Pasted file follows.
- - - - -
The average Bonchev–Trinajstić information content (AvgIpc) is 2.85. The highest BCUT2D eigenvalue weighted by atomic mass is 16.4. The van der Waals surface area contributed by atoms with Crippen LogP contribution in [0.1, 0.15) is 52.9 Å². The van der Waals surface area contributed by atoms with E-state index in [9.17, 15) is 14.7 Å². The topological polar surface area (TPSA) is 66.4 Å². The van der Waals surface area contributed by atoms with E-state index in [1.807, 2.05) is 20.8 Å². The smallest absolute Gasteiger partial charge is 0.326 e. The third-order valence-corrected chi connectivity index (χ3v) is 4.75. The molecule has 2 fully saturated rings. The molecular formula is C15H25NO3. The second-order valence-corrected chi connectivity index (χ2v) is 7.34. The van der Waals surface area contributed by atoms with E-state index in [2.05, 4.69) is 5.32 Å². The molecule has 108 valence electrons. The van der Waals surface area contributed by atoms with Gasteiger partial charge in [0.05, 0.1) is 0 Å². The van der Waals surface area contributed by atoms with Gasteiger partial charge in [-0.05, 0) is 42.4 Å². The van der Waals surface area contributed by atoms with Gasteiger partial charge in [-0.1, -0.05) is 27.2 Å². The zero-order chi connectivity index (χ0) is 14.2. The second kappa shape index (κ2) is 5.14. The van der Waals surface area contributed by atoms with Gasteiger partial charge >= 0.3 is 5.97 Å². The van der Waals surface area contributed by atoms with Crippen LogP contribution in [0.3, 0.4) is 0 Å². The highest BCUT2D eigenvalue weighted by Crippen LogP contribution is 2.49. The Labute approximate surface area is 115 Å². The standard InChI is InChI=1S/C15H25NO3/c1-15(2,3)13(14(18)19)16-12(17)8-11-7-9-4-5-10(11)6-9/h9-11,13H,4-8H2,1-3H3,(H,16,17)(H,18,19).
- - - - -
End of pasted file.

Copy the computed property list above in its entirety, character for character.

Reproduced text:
The average Bonchev–Trinajstić information content (AvgIpc) is 2.85. The highest BCUT2D eigenvalue weighted by atomic mass is 16.4. The van der Waals surface area contributed by atoms with Crippen LogP contribution in [0.1, 0.15) is 52.9 Å². The van der Waals surface area contributed by atoms with E-state index in [9.17, 15) is 14.7 Å². The topological polar surface area (TPSA) is 66.4 Å². The van der Waals surface area contributed by atoms with E-state index in [1.807, 2.05) is 20.8 Å². The smallest absolute Gasteiger partial charge is 0.326 e. The third-order valence-corrected chi connectivity index (χ3v) is 4.75. The molecule has 2 fully saturated rings. The molecular formula is C15H25NO3. The second-order valence-corrected chi connectivity index (χ2v) is 7.34. The van der Waals surface area contributed by atoms with E-state index in [2.05, 4.69) is 5.32 Å². The molecule has 108 valence electrons. The van der Waals surface area contributed by atoms with Gasteiger partial charge in [0.05, 0.1) is 0 Å². The van der Waals surface area contributed by atoms with Gasteiger partial charge in [-0.05, 0) is 42.4 Å². The van der Waals surface area contributed by atoms with Gasteiger partial charge in [-0.1, -0.05) is 27.2 Å². The zero-order chi connectivity index (χ0) is 14.2. The second kappa shape index (κ2) is 5.14. The van der Waals surface area contributed by atoms with Gasteiger partial charge >= 0.3 is 5.97 Å². The van der Waals surface area contributed by atoms with Crippen LogP contribution in [0.3, 0.4) is 0 Å². The highest BCUT2D eigenvalue weighted by Crippen LogP contribution is 2.49. The Labute approximate surface area is 115 Å². The standard InChI is InChI=1S/C15H25NO3/c1-15(2,3)13(14(18)19)16-12(17)8-11-7-9-4-5-10(11)6-9/h9-11,13H,4-8H2,1-3H3,(H,16,17)(H,18,19).